July 17, 2014

Around the dial

This week David at Comfort TV says what I've believed for a long time:  Mission: Impossible is TV for smart people.  Not only does it not refuse to pander to the audience by providing them with emotional soap opera ("the focus is always on the mission, not the operatives who carried it out."), it forces you to try and keep up with its frenetic pace and intricate plots.  The producers assumed their audience was smart enough to do so; if you couldn't, too bad for you.  Spot on, David.

And spot on to Cult TV as well, for another incisive look at the use of allegory in The Prisoner.  This week it's the episode "Free For All," which is rich in allegory and symbolism.  Pretty soon it's going to be time for me to start through the cycle again, beginning with Danger Man and proceeding through to The Prisoner - I'll be reading through these again as I watch.  And I can't wait to read your theories on The Butler as Number 1!

There can be no doubt that Made for TV Mayhem is dealing in mayhem of the highest order today: a look at small screen scream queens (say that five times fast).  Let's see, do I recognize any of these names?  Diane Baker, who always cut a lovely figure on television; Anne Francis, who didn't do much screaming in Honey West but changed her tune in the '70; Vera Miles, who always looks great.  Yeah, I recognize them.

I touch on old-time radio (OTR) from time to time, and since we've gotten Sirius I've gained an even greater appreciation for some of the shows that really forced the imagination to work; How Sweet It Was takes us through a collection of shows celebrating the 4th of July.  When you have some time, really check these out; they're a delight to listen to.  And yes, I'd buy war bonds from Cyd Charisse, or anything else she cares to sell.

Not a TV piece per se, but Terry Teachout writes this week about the limits of nostalgia, and there's no doubt that nostalgia plays a major role for many of us in gravitating toward classic television.  I really should devote a piece of its own to this article, but since you'll probably get sick of waiting for it, I'd urge you to read the whole thing now.  I particularly appreciate this quote, cribbed from Faulkner: “The past is never dead. It’s not even past.”

And finally, yours truly appeared this week at Christmas TV History's Christmas in July feature.  There's a new post up every day, with some absolutely wonderful memories and recommendations from writers all over the blogosphere, so you should make it part of your daily routine.

As a side note, one of Joanna's questions was "Name one Christmas program/movie you enjoy watching all year round."  I didn't think of it at the time (you'll have to read it to find out what I did say), but it struck me on the way home: it has to be Bing Crosby's 1977 Christmas show - you know, the one with the Bing/Bowie duet?  There's another segment to that program, though, a truly awful attempt to interject David Bowie into a second appearance without him actually being there.  While Bing and one of the kids are going through a box of memories in the attic, they get on the subject of heroes, which leads to a cut of Bowie's video for his song "Heroes".  Now, Bowie is a great performer and "Heroes" is one of his great songs - but it has nothing to do with Christmas, and it's absolutely painful to see it wedged into this show just to make it relevant.  Having said that, though, I'll listen to "Heroes" at any time of the year - like now.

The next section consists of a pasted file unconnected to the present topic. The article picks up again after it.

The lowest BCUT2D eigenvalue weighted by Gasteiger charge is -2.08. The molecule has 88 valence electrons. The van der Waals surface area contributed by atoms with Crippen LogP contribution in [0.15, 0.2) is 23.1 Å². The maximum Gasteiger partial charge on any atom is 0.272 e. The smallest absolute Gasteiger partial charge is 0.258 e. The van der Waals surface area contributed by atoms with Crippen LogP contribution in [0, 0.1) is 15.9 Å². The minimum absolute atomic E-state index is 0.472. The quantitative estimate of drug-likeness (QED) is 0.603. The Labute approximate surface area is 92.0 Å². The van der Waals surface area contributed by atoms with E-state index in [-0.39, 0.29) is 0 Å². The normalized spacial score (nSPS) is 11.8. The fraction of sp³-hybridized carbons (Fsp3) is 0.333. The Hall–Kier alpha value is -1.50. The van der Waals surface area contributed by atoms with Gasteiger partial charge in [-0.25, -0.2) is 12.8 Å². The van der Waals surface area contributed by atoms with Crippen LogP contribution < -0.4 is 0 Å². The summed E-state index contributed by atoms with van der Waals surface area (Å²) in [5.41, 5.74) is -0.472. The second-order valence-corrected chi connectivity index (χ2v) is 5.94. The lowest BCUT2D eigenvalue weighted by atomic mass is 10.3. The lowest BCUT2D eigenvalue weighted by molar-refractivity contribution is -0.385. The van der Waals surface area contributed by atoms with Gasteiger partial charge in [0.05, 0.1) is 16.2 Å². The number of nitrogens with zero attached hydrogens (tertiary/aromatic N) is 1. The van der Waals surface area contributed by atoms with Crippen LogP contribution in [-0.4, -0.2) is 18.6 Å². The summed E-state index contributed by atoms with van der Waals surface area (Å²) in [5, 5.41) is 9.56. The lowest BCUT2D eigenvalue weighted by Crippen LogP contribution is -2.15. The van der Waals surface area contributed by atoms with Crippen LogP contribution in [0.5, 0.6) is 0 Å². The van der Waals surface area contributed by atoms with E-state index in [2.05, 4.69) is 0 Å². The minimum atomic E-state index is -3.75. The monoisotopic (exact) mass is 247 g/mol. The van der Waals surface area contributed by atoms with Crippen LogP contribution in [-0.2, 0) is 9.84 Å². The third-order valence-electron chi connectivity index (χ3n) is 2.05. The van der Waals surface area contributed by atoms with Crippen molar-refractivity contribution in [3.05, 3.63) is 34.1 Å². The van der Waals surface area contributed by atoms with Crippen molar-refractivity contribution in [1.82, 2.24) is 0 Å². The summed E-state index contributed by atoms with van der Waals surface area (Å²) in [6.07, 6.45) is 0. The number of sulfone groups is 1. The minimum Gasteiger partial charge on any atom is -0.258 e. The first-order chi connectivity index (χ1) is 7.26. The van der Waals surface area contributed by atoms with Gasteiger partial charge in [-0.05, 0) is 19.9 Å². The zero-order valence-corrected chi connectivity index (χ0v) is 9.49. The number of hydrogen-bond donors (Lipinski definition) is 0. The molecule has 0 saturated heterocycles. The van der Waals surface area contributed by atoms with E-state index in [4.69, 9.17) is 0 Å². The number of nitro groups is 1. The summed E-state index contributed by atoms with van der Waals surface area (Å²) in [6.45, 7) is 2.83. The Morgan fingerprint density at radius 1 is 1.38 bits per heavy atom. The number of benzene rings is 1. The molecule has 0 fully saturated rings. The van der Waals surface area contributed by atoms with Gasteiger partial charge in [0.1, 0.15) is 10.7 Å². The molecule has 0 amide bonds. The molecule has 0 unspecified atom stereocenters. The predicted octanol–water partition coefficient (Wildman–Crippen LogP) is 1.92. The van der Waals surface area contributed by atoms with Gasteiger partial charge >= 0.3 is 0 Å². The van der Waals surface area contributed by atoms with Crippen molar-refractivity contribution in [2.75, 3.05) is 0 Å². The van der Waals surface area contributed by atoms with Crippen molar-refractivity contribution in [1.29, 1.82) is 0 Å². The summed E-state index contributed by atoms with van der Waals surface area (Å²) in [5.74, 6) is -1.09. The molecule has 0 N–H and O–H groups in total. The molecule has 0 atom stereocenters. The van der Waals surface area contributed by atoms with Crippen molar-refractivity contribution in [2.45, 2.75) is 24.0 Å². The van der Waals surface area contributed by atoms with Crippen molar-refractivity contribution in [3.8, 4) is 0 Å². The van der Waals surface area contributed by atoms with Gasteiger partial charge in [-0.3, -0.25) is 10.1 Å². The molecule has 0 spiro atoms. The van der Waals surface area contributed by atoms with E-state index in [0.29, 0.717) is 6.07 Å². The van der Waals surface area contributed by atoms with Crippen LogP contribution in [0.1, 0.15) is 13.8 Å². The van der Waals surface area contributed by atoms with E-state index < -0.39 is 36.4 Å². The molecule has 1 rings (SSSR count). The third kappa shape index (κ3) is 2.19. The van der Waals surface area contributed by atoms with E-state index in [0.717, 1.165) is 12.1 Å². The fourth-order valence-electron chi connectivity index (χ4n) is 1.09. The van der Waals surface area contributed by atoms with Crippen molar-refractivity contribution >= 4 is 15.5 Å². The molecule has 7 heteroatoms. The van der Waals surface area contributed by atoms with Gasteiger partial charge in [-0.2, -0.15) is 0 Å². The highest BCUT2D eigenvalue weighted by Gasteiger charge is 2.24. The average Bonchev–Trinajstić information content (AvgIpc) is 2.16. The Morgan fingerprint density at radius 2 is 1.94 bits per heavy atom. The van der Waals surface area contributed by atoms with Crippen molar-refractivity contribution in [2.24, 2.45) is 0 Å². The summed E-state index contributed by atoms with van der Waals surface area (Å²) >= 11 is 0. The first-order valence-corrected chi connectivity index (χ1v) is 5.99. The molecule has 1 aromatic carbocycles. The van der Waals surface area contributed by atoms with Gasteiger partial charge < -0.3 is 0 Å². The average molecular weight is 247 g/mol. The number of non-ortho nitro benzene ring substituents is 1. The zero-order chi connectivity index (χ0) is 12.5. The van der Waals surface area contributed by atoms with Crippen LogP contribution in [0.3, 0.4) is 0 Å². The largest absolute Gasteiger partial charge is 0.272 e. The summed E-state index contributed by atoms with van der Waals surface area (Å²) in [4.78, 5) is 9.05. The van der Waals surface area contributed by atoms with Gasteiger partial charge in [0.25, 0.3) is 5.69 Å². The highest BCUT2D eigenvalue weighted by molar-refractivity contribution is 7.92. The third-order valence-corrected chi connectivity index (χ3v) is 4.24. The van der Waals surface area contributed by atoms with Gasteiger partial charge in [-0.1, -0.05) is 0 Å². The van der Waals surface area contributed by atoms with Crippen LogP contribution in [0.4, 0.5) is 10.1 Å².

By the way, another of the questions was to "Send us to three places on the Internet."  I chose my three, but in reality I'd readily recommend any of the blogs I've featured in this piece today or on the sideboard.  Your blogs are the best at keeping classic TV alive, and the pleasure you give me in reading your pieces is equal to the pleasure I get in writing about them.  You guys are the greatest!

3 comments:

  1. I enjoyed reading your favorites on the Christmas TV History web-site. I have special childhood memories of watching Rudolph, too! Isn't it funny and wonderful... that watching a simple Christmas Cartoon can take you back to childhood again!

    I also love your banner above! It is a classic and beautiful image of family watching TV together! Very nice!!! I hope some still do!

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    1. I'd like to think so as well, Net. I love it when parents can turn their children on to older programming; often, the kids wind up thinking shows like Andy Griffith are great fun.

      Oh, and the power of memory - it's a strong, strong thing, isn't it?

      Thanks for the kind words!

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  2. Thank you for another honourable mention!

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Keep those cards and letters coming in!